17 Jun 2021 Who Needs a Juneteenth Holiday When We Have Independence Day?
Project 21 has brought attention to the emancipation-related celebration of “Juneteenth” for over 20 years. But, despite our members using the annual observance for more than a generation to promote self-help and the value of seizing on America’s opportunity, there has been little interest among them to make Juneteenth an official federal holiday on the level of Presidents’ Day, Independence Day or Veterans Day.
In a Project 21 press release, members of this National Center program for black conservatives warned against creating a holiday that is “not something… in the best interests of the country, especially now.” There is concern it might be co-opted by the left to advance radical agendas such as critical race theory, and be used as “another tool to demonize white Americans under the pretense of racial justice.”
In a nationally syndicated commentary published in newspapers including the Orlando Sentinel, Madison State Journal, Jacksonville Sun Sentinel and Colorado Springs Gazette, Project 21 member Donna Jackson added that “[i]t’s time for blacks to counter such extremism with a productive agenda based on faith, patriotism and a love for all mankind.”
In the commentary, distributed by InsideSources, Donna noted that “the push now to make this celebration of emancipation a national holiday certainly didn’t come from me or anyone I know.” And pushing at this moment in time for a holiday centered around the issue of race is troubling:
It sure seems as though it’s part of a bigger agenda being imposed on the black community by those who never bothered to ask us. And while elevating Juneteenth to such prestige may seem relatively harmless, it comes with the baggage of radicals who are also promoting critical race theory, reparations and self-segregation.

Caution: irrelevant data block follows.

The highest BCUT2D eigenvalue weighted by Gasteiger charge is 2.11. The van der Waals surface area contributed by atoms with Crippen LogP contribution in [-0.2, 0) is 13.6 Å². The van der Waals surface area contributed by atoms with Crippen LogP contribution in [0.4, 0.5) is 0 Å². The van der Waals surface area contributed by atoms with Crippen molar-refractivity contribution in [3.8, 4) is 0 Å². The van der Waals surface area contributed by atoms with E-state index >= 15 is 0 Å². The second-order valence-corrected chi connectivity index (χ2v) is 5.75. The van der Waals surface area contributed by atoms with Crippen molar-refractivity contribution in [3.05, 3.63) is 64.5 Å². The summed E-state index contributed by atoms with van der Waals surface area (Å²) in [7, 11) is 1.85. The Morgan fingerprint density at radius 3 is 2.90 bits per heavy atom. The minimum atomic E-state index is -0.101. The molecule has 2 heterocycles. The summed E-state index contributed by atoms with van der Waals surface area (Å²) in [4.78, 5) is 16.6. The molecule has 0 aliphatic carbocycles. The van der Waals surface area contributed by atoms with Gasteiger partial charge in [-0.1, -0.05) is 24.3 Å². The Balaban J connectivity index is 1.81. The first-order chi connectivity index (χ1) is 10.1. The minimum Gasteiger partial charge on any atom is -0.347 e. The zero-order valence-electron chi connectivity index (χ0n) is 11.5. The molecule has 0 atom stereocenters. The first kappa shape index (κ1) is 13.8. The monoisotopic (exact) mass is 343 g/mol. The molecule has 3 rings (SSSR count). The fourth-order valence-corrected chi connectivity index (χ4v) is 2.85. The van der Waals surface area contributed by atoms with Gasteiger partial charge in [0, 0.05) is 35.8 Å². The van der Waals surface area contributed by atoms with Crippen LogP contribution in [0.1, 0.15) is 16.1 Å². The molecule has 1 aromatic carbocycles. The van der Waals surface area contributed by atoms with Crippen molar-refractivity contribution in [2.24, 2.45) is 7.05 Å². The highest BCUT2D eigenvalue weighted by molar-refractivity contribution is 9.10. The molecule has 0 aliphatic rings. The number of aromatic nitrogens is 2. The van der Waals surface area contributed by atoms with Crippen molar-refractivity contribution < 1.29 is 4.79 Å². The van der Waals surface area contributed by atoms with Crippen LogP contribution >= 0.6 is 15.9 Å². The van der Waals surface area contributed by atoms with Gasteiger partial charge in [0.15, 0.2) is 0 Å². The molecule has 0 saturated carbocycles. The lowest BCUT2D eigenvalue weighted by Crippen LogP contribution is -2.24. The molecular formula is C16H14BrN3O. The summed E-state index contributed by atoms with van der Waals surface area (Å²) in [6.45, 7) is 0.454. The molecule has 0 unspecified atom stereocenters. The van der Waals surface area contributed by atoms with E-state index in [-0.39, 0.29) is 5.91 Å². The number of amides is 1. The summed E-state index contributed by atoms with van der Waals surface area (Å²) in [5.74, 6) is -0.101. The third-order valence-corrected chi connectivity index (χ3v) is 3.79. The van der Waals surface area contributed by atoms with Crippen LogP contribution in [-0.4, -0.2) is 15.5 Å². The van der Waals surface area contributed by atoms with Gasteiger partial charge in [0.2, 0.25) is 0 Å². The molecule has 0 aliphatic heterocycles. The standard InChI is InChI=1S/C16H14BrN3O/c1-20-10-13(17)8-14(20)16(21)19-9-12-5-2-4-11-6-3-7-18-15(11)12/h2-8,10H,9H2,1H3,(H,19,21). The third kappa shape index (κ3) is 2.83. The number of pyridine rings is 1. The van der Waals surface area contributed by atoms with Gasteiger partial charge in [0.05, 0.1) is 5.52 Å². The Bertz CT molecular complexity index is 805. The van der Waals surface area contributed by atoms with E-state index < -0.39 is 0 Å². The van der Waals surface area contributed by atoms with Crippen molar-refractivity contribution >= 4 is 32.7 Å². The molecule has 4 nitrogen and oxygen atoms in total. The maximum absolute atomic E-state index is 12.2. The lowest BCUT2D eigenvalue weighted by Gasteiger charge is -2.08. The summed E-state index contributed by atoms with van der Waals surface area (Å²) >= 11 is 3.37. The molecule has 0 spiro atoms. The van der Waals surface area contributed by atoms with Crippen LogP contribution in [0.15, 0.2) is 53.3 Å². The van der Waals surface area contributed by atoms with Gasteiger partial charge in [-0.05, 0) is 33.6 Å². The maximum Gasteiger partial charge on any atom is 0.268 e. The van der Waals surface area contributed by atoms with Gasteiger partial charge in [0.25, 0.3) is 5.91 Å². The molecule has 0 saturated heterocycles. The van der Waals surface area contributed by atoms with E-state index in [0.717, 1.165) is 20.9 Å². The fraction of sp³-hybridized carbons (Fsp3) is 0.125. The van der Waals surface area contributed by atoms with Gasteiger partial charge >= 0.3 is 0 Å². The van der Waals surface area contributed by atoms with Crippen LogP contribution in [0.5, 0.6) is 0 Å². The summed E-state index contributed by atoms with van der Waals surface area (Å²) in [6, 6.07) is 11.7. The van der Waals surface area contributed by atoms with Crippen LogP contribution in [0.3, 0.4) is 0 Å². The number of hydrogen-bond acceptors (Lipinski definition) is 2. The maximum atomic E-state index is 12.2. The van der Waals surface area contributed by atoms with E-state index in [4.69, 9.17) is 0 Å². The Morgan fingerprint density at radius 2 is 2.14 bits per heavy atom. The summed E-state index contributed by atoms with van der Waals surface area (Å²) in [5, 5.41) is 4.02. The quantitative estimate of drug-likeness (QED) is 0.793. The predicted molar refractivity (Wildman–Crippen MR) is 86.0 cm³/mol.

As far as Donna is concerned, there’s already a national holiday falling just after Juneteenth that covers freedom for all Americans:
So as far as Juneteenth goes, I am happy to have the 4th of July — Independence Day — instead. The Declaration of Independence and our Constitution are unrivaled among other nations. And I say that, knowing full well that Blacks didn’t get their freedom until several generations after 1776.
Dr. Martin Luther King Jr. also understood this, and he remained hopeful. His belief in America radiated throughout his “I Have a Dream” message — his goal that one day people would not be judged by their skin color but by their character, and that all would receive the promises of life, liberty and the pursuit of happiness.
Dr. King strongly believed in America, and he was confident that it would someday live up to its full potential. He never saw any reason to give up on the American experiment or harbor bitterness and hatred. And he applied the fight for freedom and equality to all of God’s children despite superficial differences.
“The future can be bright,” Donna remarked, “so long as we black Americans stay true to ourselves and reject the hateful nonsense being thrust upon us.”
Click here to read all of Donna’s Juneteenth commentary.
To read Project 21’s 2021 Juneteenth press release, click here.